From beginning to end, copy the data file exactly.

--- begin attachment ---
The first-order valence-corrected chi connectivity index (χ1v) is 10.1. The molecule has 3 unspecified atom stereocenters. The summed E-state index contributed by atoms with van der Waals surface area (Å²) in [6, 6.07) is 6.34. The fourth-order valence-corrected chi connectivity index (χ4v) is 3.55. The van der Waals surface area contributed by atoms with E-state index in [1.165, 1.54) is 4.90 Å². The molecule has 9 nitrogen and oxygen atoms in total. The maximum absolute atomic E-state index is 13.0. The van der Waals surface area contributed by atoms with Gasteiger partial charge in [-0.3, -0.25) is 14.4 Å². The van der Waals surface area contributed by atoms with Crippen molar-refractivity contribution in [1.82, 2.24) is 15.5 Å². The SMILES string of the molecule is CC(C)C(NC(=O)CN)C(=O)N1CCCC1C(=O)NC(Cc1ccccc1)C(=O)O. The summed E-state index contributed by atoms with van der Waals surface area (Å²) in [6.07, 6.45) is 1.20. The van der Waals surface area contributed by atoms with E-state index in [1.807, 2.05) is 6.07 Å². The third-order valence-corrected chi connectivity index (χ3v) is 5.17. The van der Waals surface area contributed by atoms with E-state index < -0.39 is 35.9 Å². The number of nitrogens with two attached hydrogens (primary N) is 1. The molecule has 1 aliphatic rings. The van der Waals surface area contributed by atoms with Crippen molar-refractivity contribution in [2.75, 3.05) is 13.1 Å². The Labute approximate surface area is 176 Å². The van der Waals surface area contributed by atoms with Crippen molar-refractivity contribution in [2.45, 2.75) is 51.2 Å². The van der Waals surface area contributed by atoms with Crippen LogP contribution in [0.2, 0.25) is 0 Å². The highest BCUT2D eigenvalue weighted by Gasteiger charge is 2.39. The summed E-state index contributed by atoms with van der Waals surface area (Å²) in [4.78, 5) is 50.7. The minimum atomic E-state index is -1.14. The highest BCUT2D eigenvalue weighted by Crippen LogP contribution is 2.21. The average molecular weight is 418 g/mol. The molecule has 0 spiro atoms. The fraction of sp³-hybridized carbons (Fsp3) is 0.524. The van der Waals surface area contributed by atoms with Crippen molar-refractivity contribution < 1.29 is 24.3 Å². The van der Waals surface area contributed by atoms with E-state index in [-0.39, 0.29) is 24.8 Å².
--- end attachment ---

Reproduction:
The first-order valence-corrected chi connectivity index (χ1v) is 10.1. The molecule has 3 unspecified atom stereocenters. The summed E-state index contributed by atoms with van der Waals surface area (Å²) in [6, 6.07) is 6.34. The fourth-order valence-corrected chi connectivity index (χ4v) is 3.55. The van der Waals surface area contributed by atoms with E-state index in [1.165, 1.54) is 4.90 Å². The molecule has 9 nitrogen and oxygen atoms in total. The maximum absolute atomic E-state index is 13.0. The van der Waals surface area contributed by atoms with Gasteiger partial charge in [-0.3, -0.25) is 14.4 Å². The van der Waals surface area contributed by atoms with Crippen molar-refractivity contribution in [1.82, 2.24) is 15.5 Å². The SMILES string of the molecule is CC(C)C(NC(=O)CN)C(=O)N1CCCC1C(=O)NC(Cc1ccccc1)C(=O)O. The summed E-state index contributed by atoms with van der Waals surface area (Å²) in [6.07, 6.45) is 1.20. The van der Waals surface area contributed by atoms with E-state index in [1.807, 2.05) is 6.07 Å². The third-order valence-corrected chi connectivity index (χ3v) is 5.17. The van der Waals surface area contributed by atoms with E-state index < -0.39 is 35.9 Å². The number of nitrogens with two attached hydrogens (primary N) is 1. The molecule has 1 aliphatic rings. The van der Waals surface area contributed by atoms with Crippen molar-refractivity contribution in [2.75, 3.05) is 13.1 Å². The Labute approximate surface area is 176 Å². The van der Waals surface area contributed by atoms with Crippen molar-refractivity contribution in [2.45, 2.75) is 51.2 Å². The van der Waals surface area contributed by atoms with Crippen LogP contribution in [0.2, 0.25) is 0 Å². The highest BCUT2D eigenvalue weighted by Gasteiger charge is 2.39. The summed E-state index contributed by atoms with van der Waals surface area (Å²) in [4.78, 5) is 50.7. The minimum atomic E-state index is -1.14. The highest BCUT2D eigenvalue weighted by Crippen LogP contribution is 2.21. The average molecular weight is 418 g/mol. The molecule has 0 spiro atoms. The fraction of sp³-hybridized carbons (Fsp3) is 0.524. The van der Waals surface area contributed by atoms with Crippen molar-refractivity contribution < 1.29 is 24.3 Å². The van der Waals surface area contributed by atoms with E-state index in [-0.39, 0.29) is 24.8 Å².